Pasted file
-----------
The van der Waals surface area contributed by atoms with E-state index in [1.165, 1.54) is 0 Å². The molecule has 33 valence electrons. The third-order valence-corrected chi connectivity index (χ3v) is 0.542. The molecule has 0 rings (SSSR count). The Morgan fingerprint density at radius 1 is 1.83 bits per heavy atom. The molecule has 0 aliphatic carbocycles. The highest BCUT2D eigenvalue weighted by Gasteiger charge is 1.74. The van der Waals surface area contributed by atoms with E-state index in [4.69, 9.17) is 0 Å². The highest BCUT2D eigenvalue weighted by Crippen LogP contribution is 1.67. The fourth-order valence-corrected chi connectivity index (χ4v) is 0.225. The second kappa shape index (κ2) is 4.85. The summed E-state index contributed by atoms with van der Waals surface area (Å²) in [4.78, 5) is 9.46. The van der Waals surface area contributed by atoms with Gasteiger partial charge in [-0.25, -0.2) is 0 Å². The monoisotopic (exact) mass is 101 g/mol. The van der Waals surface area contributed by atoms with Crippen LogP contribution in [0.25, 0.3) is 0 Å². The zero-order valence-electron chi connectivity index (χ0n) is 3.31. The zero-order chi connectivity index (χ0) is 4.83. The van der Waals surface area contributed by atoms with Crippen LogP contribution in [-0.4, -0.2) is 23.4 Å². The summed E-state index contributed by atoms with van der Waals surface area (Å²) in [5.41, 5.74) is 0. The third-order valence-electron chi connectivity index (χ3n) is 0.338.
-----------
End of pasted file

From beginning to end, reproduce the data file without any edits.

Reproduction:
The van der Waals surface area contributed by atoms with E-state index in [1.165, 1.54) is 0 Å². The molecule has 33 valence electrons. The third-order valence-corrected chi connectivity index (χ3v) is 0.542. The molecule has 0 rings (SSSR count). The Morgan fingerprint density at radius 1 is 1.83 bits per heavy atom. The molecule has 0 aliphatic carbocycles. The highest BCUT2D eigenvalue weighted by Gasteiger charge is 1.74. The van der Waals surface area contributed by atoms with E-state index in [4.69, 9.17) is 0 Å². The highest BCUT2D eigenvalue weighted by Crippen LogP contribution is 1.67. The fourth-order valence-corrected chi connectivity index (χ4v) is 0.225. The second kappa shape index (κ2) is 4.85. The summed E-state index contributed by atoms with van der Waals surface area (Å²) in [4.78, 5) is 9.46. The van der Waals surface area contributed by atoms with Gasteiger partial charge in [-0.25, -0.2) is 0 Å². The monoisotopic (exact) mass is 101 g/mol. The van der Waals surface area contributed by atoms with Crippen LogP contribution in [0.25, 0.3) is 0 Å². The zero-order valence-electron chi connectivity index (χ0n) is 3.31. The zero-order chi connectivity index (χ0) is 4.83. The van der Waals surface area contributed by atoms with Crippen LogP contribution in [-0.4, -0.2) is 23.4 Å². The summed E-state index contributed by atoms with van der Waals surface area (Å²) in [5.41, 5.74) is 0. The third-order valence-electron chi connectivity index (χ3n) is 0.338.